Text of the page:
VIP is another important chain, owned by Gregory Barinberg, exclusive distributor of Luxottica eyewear in Russia. It has 35 outlets, including 28 in Moscow and 4 in Saint Petersburg. Another retail player is Almas Holding with 25 doors, of which 20 operate in Moscow. Almas also distributes Italian brands such as Gattinoni and Renato Balestra (produced by Joves) and Coco Song. It also sells Shin Nippon and Briot ophthalmic equipment to Russian opticians.

Met at the recent annual MSOO fair, which has been held in Moscow for 12 years, industry officials said that the demand for prescription eyewear is far outstripping the demand for sunglasses in Russia, where there is little sunshine, although the fair has organized a dedicated exhibition for sunglasses in November for the past two years.

The quality of the corrective lenses is more important than the brand of the frames in determining price positioning in the eyewear sector. Russia still has some production of its own, but the lenses tend to be thick, heavy, fragile and easily scratched, and demand is consequently growing for more modern lenses from Japan, France and Germany.

Russian distributors of high-end lenses from abroad interviewed at the Moscow trade show gave impressive figures for their recent sales increases. The Russian distributor of Hoya lenses and CIBA Vision contact lenses, Grand Vision, said its total sales grew by 60 percent last year to the equivalent of $25 million.

Run by Irina Koshkina, the Russian Grand Vision has nothing to do with the French company by the same name. It has its own private label, Maxima. Some 65 percent of the company's sales are accounted for by contact lenses, mainly those of CIBA Vision. It sells Hoya lenses to around 700 outlets. The company is about to open a subsidiary in Kiev.

Essilor is making no secret of its intention to buy a local laboratory or to set one up in Russia in order to better capitalize on the growth of the market for value-added ophthalmic lenses. It currently works through five different distributors all over the Russian Federation.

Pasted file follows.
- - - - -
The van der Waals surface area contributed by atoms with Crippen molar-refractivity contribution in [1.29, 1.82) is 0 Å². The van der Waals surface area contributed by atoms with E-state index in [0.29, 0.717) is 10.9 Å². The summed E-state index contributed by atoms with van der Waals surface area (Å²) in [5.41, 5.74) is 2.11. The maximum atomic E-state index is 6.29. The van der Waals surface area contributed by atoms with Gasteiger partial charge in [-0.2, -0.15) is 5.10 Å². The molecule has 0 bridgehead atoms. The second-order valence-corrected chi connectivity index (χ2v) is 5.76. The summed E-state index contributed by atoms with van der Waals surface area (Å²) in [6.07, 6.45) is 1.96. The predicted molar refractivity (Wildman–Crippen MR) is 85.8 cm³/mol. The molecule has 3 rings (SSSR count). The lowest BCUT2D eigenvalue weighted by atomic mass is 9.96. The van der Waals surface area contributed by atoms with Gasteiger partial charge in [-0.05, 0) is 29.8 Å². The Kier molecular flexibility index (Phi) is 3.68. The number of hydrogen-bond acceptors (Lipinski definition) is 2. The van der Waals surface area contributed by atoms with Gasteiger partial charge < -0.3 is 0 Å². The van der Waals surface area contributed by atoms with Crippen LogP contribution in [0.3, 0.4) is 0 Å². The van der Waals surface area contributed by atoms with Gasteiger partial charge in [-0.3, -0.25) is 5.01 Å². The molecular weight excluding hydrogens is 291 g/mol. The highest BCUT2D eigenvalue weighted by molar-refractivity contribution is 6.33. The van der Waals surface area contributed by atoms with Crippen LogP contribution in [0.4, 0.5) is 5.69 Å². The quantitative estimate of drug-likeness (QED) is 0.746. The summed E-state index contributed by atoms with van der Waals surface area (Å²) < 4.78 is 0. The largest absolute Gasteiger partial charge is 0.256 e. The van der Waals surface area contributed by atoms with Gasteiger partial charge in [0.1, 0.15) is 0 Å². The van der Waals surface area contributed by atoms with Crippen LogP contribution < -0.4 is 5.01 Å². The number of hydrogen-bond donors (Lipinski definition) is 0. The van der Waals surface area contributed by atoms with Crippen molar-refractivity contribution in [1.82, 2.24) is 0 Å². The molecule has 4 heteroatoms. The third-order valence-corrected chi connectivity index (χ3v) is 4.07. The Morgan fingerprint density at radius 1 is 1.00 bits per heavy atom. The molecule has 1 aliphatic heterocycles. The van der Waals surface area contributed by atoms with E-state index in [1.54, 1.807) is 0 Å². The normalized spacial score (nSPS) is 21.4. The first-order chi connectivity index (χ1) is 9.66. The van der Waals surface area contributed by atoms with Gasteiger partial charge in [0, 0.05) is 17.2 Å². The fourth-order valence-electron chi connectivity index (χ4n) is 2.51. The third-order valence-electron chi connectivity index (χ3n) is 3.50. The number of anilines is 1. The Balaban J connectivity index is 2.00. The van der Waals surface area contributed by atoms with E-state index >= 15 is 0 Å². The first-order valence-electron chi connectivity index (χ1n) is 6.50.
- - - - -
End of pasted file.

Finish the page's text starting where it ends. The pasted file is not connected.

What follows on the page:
Optic Dias and Luis Optica are the largest distributors of Essilor in Russia, selling the French group's equipment as well as its lenses. Optic Dias sells between 80,000 and 100,000 lenses a year to 1,300 optical stores in Russia, Kazakhstan and Ukraine, but Silhouette frames and sunglasses account for one-third of its turnover in Russia. The company also distributes Menrad's Jaguar brand of frames.

A dozen distributors supply the most important Western brands of prescription frames to Russian optical stores. Going by the brands on show at the Moscow fair, Russian eyewear imports break down into roughly 75 percent Italian, 15 percent French and 10 percent German. With a few noteworthy exceptions, Russian distributors are unwilling to disclose their figures to the international press, so the data given here are an indication of market trends based on our own observations.

We have already mentioned Luxottica, distributed by Barinberg, who also owns the VIP chain. Two other distributors, Exotica and Sover, share exclusivity for Safilo's brands. Exotica, run by Vladimir Meniaylenko, has Gucci, Diesel, Pierre Cardin and Yves Saint Laurent. Sover sells the Italian firm's other 25 brands including Armani, Dior, Hugo Boss and Max Mara. Sover is owned by the Italian entrepreneur Paolo Cannicci, and produces a number of brands under license as well as its private labels. It operates in Russia via its eponymous distribution company, which also has exclusive distribution of Viva eyewear, formerly with Marchon, and for some Marcolin brands.